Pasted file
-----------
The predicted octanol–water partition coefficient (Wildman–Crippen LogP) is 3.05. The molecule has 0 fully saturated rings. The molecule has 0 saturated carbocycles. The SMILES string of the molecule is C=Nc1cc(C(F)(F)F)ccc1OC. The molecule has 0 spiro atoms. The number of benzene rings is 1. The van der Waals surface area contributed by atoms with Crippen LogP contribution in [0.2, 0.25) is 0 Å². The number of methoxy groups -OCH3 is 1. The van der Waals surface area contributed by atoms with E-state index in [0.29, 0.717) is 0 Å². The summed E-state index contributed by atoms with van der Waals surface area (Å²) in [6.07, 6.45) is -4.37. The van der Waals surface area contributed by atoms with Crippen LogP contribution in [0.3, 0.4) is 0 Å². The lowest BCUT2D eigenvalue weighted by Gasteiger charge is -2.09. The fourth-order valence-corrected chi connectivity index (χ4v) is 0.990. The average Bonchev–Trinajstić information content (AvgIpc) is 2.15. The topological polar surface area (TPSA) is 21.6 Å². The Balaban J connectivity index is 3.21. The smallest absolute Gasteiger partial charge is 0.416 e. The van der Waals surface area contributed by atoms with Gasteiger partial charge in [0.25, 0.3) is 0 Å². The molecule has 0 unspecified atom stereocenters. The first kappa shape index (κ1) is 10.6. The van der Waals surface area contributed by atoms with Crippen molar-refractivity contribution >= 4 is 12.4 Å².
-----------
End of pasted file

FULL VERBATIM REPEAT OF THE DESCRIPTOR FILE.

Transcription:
The predicted octanol–water partition coefficient (Wildman–Crippen LogP) is 3.05. The molecule has 0 fully saturated rings. The molecule has 0 saturated carbocycles. The SMILES string of the molecule is C=Nc1cc(C(F)(F)F)ccc1OC. The molecule has 0 spiro atoms. The number of benzene rings is 1. The van der Waals surface area contributed by atoms with Crippen LogP contribution in [0.2, 0.25) is 0 Å². The number of methoxy groups -OCH3 is 1. The van der Waals surface area contributed by atoms with E-state index in [0.29, 0.717) is 0 Å². The summed E-state index contributed by atoms with van der Waals surface area (Å²) in [6.07, 6.45) is -4.37. The van der Waals surface area contributed by atoms with Crippen LogP contribution in [0.3, 0.4) is 0 Å². The lowest BCUT2D eigenvalue weighted by Gasteiger charge is -2.09. The fourth-order valence-corrected chi connectivity index (χ4v) is 0.990. The average Bonchev–Trinajstić information content (AvgIpc) is 2.15. The topological polar surface area (TPSA) is 21.6 Å². The Balaban J connectivity index is 3.21. The smallest absolute Gasteiger partial charge is 0.416 e. The van der Waals surface area contributed by atoms with Gasteiger partial charge in [0.25, 0.3) is 0 Å². The molecule has 0 unspecified atom stereocenters. The first kappa shape index (κ1) is 10.6. The van der Waals surface area contributed by atoms with Crippen molar-refractivity contribution >= 4 is 12.4 Å².